If your district does not already have a robust online presence, shutting your doors for an extended time can mean unnecessarily large gaps in student progress. While any time out of school isn’t optimal, it may be especially detrimental to progress toward graduation for high school students.
In the rush to find edtech to fill the gap, districts will face shortened procurement and research timelines that may lead to choosing vendors who aren’t great long-term partners. It’s not enough to hear a pitch and maybe glance at app store ratings. (Although you absolutely should look for both native mobile apps and good app store ratings. A vendor app with 2.5 stars should make you question their suitability for extended usage.) If your district needs to purchase now, there are a few critical questions to ask that may keep you from having to unpick a purchase later.
Every vendor will say student data is secure and private, but hackers know otherwise. A few things make a difference:
Where is your software hosted? Cloud-service hosting should be from AWS, Microsoft, IBM, or Google. AWS server security is best-of-breed with multiple failovers and even pandemic staffing plans. Hosting by anyone else may mean your data and their servers aren’t as protected as they should be.
When was your last security audit? Regular external security audits by an outside service, preferably with publicly available results.
Do you backup in different geographies? Redundant backups in multiple locations ensure that if one data center is compromised (like by an earthquake or tornado), your vendor can fail over to another site without losing your data .
Most vendors will also assure you that they have great uptime guarantees and their software essentially never goes down. Salespeople talking about “four nines” (99.99%) are not enough to ensure your teachers and students will have critical access during peak usage times. What’s more important is:
What’s the highest number of concurrent users you’ve had? Many companies will readily share estimates of how many users, schools, or districts have signed up for their service, but what’s most important is how many users can operate in the software at the same time. It’s one thing to have eleventy million users in software once a day and an entirely different thing to have eleventy million users all pushing the same buttons at the same time.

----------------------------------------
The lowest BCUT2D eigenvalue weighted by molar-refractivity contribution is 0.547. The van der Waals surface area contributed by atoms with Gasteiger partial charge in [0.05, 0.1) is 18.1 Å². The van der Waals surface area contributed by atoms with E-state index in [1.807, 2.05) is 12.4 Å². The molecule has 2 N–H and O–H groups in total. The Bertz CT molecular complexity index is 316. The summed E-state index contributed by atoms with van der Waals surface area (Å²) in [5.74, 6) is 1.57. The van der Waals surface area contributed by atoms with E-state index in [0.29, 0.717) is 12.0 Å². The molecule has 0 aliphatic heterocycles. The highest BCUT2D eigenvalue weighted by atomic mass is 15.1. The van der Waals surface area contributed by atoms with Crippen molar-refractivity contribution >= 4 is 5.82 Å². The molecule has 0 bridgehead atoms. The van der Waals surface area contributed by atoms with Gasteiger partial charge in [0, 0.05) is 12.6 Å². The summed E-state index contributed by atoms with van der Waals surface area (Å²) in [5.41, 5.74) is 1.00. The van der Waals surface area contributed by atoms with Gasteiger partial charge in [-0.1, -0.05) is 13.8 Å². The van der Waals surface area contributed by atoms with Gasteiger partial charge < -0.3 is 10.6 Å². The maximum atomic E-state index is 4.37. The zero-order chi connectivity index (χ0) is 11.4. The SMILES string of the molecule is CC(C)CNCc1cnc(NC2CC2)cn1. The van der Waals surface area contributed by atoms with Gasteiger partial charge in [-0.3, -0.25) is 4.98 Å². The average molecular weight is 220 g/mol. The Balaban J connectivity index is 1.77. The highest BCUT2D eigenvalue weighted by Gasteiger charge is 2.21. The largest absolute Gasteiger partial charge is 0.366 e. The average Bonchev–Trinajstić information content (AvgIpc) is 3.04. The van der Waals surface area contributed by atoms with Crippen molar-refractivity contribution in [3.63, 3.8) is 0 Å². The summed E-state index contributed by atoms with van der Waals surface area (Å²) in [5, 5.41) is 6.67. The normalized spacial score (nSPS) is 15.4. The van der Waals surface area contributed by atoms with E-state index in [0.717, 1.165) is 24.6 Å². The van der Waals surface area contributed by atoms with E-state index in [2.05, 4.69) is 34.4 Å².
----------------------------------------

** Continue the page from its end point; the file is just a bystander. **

Describe how you scale when you bring on new users. Horizontal scale, or the ability to add app servers proactively, quickly, and on-demand, before your users experience slow page loads. Vendors should be able to explain how they are notified of higher-than-usual traffic and what proactive measures they take to ensure sufficient bandwidth at peak times, as well as average page-load times.
How a vendor provides support is almost as important as their software, especially when you may have lots of new users at once. Districts need to ask questions about both typical software support and available community support.
When do you provide LIVE support? Beware of vendors who have restricted hours for when live humans will answer your questions. Often companies will say they have 24/7/365 support, but only staff call centers during business hours. After hours “support” is access to their online guides. Unfortunately, teachers are often doing the heavy lifting of lesson planning or grading outside the regular 9 to 5 and can’t wait until Monday morning to get things done.
Who else near me uses your product? Equally important is the local community of users around your school district. What does your neighbor district use? What about your local community college, vo-tech, or university? These can all be great sources of advice, expertise, and pre-built content, in a pinch.
If your district is feeling overwhelmed by choices and you need to move faster, the safest choice may be what extra-large districts choose. Ask vendors how many of the top 10 biggest districts, how many states, or how many districts with more than 100k students are their clients.
The global Canvas Community is where you can find helpful resources and learn from others what they are doing in Canvas. Don’t be afraid to reach out – we’re all here for you.
How are you responding to the coronavirus now or what drove your disaster preparedness decision-making in the past? Please leave a comment and share your advice.